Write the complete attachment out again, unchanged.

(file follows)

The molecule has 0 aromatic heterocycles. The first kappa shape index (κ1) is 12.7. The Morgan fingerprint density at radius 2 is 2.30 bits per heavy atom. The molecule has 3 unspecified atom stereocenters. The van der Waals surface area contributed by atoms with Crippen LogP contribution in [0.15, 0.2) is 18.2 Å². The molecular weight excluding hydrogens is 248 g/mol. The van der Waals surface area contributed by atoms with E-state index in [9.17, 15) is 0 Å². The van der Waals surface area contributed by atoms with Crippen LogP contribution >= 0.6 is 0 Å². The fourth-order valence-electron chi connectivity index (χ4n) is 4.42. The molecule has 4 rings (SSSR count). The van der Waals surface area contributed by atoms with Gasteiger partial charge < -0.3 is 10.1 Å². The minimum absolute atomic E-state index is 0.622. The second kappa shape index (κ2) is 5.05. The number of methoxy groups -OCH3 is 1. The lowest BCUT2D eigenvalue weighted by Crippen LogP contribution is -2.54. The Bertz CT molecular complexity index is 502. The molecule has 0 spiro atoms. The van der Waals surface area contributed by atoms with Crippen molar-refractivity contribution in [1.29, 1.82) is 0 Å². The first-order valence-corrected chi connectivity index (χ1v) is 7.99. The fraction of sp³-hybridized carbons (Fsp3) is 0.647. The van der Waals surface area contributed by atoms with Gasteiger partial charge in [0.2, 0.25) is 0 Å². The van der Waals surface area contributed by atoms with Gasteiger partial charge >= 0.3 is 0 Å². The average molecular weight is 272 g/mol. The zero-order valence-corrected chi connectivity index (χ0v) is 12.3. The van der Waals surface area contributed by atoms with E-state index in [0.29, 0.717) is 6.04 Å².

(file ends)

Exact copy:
The molecule has 0 aromatic heterocycles. The first kappa shape index (κ1) is 12.7. The Morgan fingerprint density at radius 2 is 2.30 bits per heavy atom. The molecule has 3 unspecified atom stereocenters. The van der Waals surface area contributed by atoms with Crippen LogP contribution in [0.15, 0.2) is 18.2 Å². The molecular weight excluding hydrogens is 248 g/mol. The van der Waals surface area contributed by atoms with E-state index in [9.17, 15) is 0 Å². The van der Waals surface area contributed by atoms with Crippen LogP contribution >= 0.6 is 0 Å². The fourth-order valence-electron chi connectivity index (χ4n) is 4.42. The molecule has 4 rings (SSSR count). The van der Waals surface area contributed by atoms with Gasteiger partial charge < -0.3 is 10.1 Å². The minimum absolute atomic E-state index is 0.622. The second kappa shape index (κ2) is 5.05. The number of methoxy groups -OCH3 is 1. The lowest BCUT2D eigenvalue weighted by Crippen LogP contribution is -2.54. The Bertz CT molecular complexity index is 502. The molecule has 0 spiro atoms. The van der Waals surface area contributed by atoms with Crippen molar-refractivity contribution in [1.29, 1.82) is 0 Å². The first-order valence-corrected chi connectivity index (χ1v) is 7.99. The fraction of sp³-hybridized carbons (Fsp3) is 0.647. The van der Waals surface area contributed by atoms with Gasteiger partial charge in [0.2, 0.25) is 0 Å². The van der Waals surface area contributed by atoms with Gasteiger partial charge >= 0.3 is 0 Å². The average molecular weight is 272 g/mol. The zero-order valence-corrected chi connectivity index (χ0v) is 12.3. The van der Waals surface area contributed by atoms with E-state index in [0.29, 0.717) is 6.04 Å².